When I was in my early 20’s I remember going into a television store (long before on-line shopping or super stores) and trying to strike a bargain with the store owner for a brand new floor model television set. My experience and negotiation skills were terrible and I left the store without the set and insulted the owner in the process. Young and perhaps a little foolish, I didn’t know the first thing about negotiation, only that I wanted to pay less than the ticket price.
Negotiation is a vital skill for anyone in the workforce. Of course we can easily see a direct correlation to sales positions, or perhaps salary negotiation, but beyond that we may not realize how often we actually negotiate. We might negotiate for the timing of a meeting. We might negotiate for a level of service we provide internally or externally. We might even negotiate for time off work or for the date of our next vacation. As people in the workforce we negotiate often.
Many would likely agree that experience is an important factor for performance and often experience is a critical discussion point with workplace generational challenges. The generations that have been in the workforce the longest preferring to cite experience as one of the most important factors for performance while the more recent generations often prefer to focus more on knowledge or technical skills. When we consider our effectiveness as a negotiator based on our experiences, things can sometimes become a little misleading.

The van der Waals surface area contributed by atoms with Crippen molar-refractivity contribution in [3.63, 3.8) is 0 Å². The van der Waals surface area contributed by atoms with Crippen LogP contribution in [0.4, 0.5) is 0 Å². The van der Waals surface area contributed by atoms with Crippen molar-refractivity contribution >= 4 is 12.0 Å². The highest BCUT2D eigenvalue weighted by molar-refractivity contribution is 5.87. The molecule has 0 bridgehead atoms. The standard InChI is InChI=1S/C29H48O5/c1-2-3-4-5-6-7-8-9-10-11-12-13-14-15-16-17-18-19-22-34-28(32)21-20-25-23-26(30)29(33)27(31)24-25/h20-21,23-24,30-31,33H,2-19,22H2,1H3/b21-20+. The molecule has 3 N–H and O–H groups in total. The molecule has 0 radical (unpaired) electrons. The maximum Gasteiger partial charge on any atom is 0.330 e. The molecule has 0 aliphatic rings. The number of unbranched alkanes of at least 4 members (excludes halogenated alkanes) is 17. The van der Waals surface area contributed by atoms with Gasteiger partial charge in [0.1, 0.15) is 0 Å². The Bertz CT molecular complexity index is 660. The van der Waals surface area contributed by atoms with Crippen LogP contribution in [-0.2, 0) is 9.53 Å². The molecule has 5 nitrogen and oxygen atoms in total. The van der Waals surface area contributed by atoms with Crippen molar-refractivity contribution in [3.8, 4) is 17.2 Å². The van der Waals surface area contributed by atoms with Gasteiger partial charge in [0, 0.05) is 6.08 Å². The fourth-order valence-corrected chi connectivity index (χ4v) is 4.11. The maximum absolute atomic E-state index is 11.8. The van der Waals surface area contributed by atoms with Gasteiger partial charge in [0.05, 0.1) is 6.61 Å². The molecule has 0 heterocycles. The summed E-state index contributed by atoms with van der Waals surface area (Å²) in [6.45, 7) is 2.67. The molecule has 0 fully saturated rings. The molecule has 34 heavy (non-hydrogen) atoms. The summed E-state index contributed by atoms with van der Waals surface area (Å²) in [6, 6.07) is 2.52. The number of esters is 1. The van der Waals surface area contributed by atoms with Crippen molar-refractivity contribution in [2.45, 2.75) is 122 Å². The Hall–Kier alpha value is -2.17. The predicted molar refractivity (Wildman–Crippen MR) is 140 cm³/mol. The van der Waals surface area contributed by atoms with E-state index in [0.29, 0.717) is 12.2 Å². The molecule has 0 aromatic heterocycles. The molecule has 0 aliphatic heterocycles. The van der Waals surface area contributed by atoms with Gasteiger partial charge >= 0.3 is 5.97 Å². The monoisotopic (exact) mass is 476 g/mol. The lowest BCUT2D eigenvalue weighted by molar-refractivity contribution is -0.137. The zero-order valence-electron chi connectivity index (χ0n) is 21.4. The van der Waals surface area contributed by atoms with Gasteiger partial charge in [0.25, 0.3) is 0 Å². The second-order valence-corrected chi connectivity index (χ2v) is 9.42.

Experience and Negotiation
Experiences that result in learning are where we find the most value. Negotiating can certainly help us to sharpen many skills. We can improve our communication, how to read body language, and even how to research for critical negotiation factors like discovering more about price or value. Bringing experience and negotiation together really exists in the feedback we exchange or in the future opportunities that we’ve learned to create as part of the process. Negotiation is sometimes mistaken for creating a win/lose position, one where we win and the other party loses. This is not effective negotiation; effective negotiation (for most circumstances) is about creating a win/win. This point alone illustrates that learning or focusing on the wrong tactical approach can result in more experience, but more experience of the wrong kind.
The bottom line on experience and negotiation is that experience can certainly improve our confidence, but experience does not always make us a better negotiator. Measuring the effectiveness of any negotiation should consider feedback from those involved in the process, results as compared to the negotiation goal, and where applicable, the atmosphere created for future opportunities.
Are you an experienced negotiator? Has experience improved your skills?
Dennis E. Gilbert is a business consultant, speaker (CSPTM), and coach that specializes in helping businesses and individuals accelerate their leadership, their team, and their success. He is the author of the newly released book, Forgotten Respect, Navigating A Multigenerational Workforce. Reach him through his website at Dennis-Gilbert.com or by calling +1 646.546.5553.